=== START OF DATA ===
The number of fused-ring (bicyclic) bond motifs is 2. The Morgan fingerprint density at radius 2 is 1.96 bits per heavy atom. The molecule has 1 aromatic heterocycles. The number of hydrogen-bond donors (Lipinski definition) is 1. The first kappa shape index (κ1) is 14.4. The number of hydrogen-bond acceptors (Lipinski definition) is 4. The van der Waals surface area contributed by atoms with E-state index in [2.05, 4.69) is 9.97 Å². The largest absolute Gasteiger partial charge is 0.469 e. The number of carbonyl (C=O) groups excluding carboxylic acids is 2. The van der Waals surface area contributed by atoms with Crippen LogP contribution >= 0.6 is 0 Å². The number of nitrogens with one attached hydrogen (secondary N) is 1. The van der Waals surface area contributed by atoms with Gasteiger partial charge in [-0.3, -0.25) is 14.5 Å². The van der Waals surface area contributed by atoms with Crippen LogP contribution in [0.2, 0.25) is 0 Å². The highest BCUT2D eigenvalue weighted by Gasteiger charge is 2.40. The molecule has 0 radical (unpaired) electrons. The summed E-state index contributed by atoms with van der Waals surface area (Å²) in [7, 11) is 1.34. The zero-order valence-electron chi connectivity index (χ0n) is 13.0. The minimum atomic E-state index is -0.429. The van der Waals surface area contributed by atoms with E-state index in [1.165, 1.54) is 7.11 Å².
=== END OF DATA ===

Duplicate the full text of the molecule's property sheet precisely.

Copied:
The number of fused-ring (bicyclic) bond motifs is 2. The Morgan fingerprint density at radius 2 is 1.96 bits per heavy atom. The molecule has 1 aromatic heterocycles. The number of hydrogen-bond donors (Lipinski definition) is 1. The first kappa shape index (κ1) is 14.4. The number of hydrogen-bond acceptors (Lipinski definition) is 4. The van der Waals surface area contributed by atoms with E-state index in [2.05, 4.69) is 9.97 Å². The largest absolute Gasteiger partial charge is 0.469 e. The number of carbonyl (C=O) groups excluding carboxylic acids is 2. The van der Waals surface area contributed by atoms with Crippen LogP contribution >= 0.6 is 0 Å². The number of nitrogens with one attached hydrogen (secondary N) is 1. The van der Waals surface area contributed by atoms with Gasteiger partial charge in [-0.3, -0.25) is 14.5 Å². The van der Waals surface area contributed by atoms with Crippen LogP contribution in [0.2, 0.25) is 0 Å². The highest BCUT2D eigenvalue weighted by Gasteiger charge is 2.40. The molecule has 0 radical (unpaired) electrons. The summed E-state index contributed by atoms with van der Waals surface area (Å²) in [7, 11) is 1.34. The zero-order valence-electron chi connectivity index (χ0n) is 13.0. The minimum atomic E-state index is -0.429. The van der Waals surface area contributed by atoms with E-state index in [1.165, 1.54) is 7.11 Å².